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California's Native Grasses Could Be Pushed Aside by Exotic Species
In a new case study from the University of California, Berkeley, grasses native to California could be given the boot by exotic species, mainly due to the warming climate. Biologists at the university classified the area covered by all 258 grasses that are native to California and 177 alien grasses in the state. They then estimated how exactly the pending climate change would affect them all.
Native Grasses Already Under Pressure
The native grasses of California are already in competition with the exotic imports for space. Native grasses tend to be smaller in stature and therefore are shaded by the taller alien species. Increased temperatures are also working against native grasses as they do not fair well in warmer climates. Add in a decrease in rainfall and the negative results of grazing herbivores like cow and elk and it is easy to see why native grasses do not need any more stress placed on them.
Exotic Grasses Encourage Wildfires and Food Crops to be Attacked
Alien species of grasses tend to flourish in warmer temperatures. Due to the climate change, temps all over California are rising and in turn could start to push out native grasses even faster. These invasive exotic species become parched during the summer months, leaving themselves prone to catching fire much more easily than native grasses. If that were not enough, certain species of alien grasses function as storage tanks for viruses and other bacteria that invade food crops. Other species gulp down the water that would typically be utilized by the native plants and grasses. One species in particular, the European beach grass, conceals deer mice that consume lupines, a native grass that is endangered. This detrimental exotic beach grass has overrun the majority of coasts in not only California, but Oregon and Washington as well.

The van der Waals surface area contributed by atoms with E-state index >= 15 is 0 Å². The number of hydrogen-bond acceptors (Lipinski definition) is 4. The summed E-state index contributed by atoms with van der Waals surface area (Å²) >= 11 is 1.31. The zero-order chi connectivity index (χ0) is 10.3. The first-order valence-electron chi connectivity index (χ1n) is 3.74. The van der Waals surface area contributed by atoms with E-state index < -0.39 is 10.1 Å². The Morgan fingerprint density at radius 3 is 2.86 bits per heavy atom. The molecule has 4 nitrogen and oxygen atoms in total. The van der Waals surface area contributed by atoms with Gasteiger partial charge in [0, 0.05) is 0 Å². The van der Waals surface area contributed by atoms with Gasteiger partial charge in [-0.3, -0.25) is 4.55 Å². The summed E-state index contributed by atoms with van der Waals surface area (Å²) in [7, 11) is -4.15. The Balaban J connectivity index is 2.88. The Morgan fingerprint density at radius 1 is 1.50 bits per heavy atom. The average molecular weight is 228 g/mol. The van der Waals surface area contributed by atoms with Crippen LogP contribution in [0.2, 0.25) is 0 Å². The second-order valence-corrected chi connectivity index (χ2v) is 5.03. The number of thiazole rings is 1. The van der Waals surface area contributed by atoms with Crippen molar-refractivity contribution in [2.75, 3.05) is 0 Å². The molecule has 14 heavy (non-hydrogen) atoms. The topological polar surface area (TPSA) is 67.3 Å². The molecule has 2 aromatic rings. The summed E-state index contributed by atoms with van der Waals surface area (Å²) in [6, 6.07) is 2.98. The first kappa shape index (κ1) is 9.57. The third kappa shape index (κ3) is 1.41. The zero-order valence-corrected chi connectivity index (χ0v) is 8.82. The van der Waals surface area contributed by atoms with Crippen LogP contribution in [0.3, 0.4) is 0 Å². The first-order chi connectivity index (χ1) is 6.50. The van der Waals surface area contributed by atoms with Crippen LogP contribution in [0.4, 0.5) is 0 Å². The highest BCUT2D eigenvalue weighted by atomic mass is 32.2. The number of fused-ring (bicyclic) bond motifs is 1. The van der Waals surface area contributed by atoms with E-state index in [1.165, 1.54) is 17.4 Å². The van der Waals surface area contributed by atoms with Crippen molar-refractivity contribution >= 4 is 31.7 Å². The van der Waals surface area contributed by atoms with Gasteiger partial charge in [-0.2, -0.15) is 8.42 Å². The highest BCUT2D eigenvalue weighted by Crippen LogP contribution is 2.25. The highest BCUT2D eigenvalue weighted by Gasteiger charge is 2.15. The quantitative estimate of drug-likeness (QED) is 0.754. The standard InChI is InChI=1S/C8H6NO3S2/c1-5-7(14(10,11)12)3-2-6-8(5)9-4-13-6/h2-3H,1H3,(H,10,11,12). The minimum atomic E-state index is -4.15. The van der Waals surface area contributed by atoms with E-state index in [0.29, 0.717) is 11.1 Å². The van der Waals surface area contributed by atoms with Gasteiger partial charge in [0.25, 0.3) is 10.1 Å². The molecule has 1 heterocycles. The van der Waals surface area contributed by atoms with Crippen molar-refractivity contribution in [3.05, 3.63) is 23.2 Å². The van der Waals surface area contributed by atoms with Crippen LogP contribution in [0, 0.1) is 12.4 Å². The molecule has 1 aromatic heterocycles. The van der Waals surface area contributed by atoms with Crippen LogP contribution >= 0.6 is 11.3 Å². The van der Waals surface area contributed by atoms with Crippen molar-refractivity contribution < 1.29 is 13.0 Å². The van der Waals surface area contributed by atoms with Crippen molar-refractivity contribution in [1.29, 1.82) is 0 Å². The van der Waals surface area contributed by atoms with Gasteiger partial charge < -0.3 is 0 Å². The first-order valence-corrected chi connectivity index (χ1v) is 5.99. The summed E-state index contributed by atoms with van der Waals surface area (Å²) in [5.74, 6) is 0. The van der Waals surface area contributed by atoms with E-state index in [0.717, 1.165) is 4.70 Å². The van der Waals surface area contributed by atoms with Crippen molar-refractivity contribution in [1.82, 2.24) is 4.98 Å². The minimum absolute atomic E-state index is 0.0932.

Climate Change Is not the Only Way these Exotic Species Will Spread
As the climate becomes hotter and changes, so will the dispersion of the exotic grasses. While it is true that these invasive plants love hot weather, it is not the only way these species will be distributed across the state. Human interaction with nature is another way the native grasses could disappear from the Golden State. Areas accommodating native grasses that are disturbed by humans can be exposed to invasive exotic species. Once introduced, it does not take long for alien grasses to overrun the native species and if this happens enough, it could be permanently.
1944: Camano Class Light Cargo Ship was laid down for the US Army as FS-289 at Wheeler Shipbuilding in Whitestone, NY.
1955 - 1963: Used as a cargo supply ship for the Texas Towers, a network of advanced radar stations located off the Eastern Seaboard. In 1957, Capt. Sixto Mangual was commander of the AKL-17 and in 1961 it was rechristened the USNS New Bedford. The New Bedford, sailing out of State Pier, was keeping vigil when Texas Tower No. 4 callapsed off the New Jersey coast during a January 1961 nor'easter.
2006: Design of the Tesla Turbine began on June 11, 2006. The Sea Bird was sold by Defense Reutilization and Marketing Service for commercial service.